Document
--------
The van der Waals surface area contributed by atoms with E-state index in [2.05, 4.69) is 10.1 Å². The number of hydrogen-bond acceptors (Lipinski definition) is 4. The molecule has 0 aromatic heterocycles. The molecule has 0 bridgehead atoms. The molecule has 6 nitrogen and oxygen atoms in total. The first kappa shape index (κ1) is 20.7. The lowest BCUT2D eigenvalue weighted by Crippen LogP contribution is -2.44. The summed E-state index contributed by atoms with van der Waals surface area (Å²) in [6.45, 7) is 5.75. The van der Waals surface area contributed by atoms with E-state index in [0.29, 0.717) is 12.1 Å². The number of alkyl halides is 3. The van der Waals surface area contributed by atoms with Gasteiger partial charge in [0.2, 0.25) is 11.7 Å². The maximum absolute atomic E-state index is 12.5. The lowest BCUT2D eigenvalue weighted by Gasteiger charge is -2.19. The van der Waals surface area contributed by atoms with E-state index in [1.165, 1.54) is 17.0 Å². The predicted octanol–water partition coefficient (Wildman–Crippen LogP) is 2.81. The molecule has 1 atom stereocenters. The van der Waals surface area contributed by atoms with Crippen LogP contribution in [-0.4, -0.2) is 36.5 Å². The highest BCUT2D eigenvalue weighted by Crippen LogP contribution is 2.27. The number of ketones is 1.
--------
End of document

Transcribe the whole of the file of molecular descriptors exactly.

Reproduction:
The van der Waals surface area contributed by atoms with E-state index in [2.05, 4.69) is 10.1 Å². The number of hydrogen-bond acceptors (Lipinski definition) is 4. The molecule has 0 aromatic heterocycles. The molecule has 0 bridgehead atoms. The molecule has 6 nitrogen and oxygen atoms in total. The first kappa shape index (κ1) is 20.7. The lowest BCUT2D eigenvalue weighted by Crippen LogP contribution is -2.44. The summed E-state index contributed by atoms with van der Waals surface area (Å²) in [6.45, 7) is 5.75. The van der Waals surface area contributed by atoms with E-state index in [0.29, 0.717) is 12.1 Å². The number of alkyl halides is 3. The van der Waals surface area contributed by atoms with Gasteiger partial charge in [0.2, 0.25) is 11.7 Å². The maximum absolute atomic E-state index is 12.5. The lowest BCUT2D eigenvalue weighted by Gasteiger charge is -2.19. The van der Waals surface area contributed by atoms with E-state index in [1.165, 1.54) is 17.0 Å². The predicted octanol–water partition coefficient (Wildman–Crippen LogP) is 2.81. The molecule has 1 atom stereocenters. The van der Waals surface area contributed by atoms with Crippen LogP contribution in [-0.4, -0.2) is 36.5 Å². The highest BCUT2D eigenvalue weighted by Crippen LogP contribution is 2.27. The number of ketones is 1.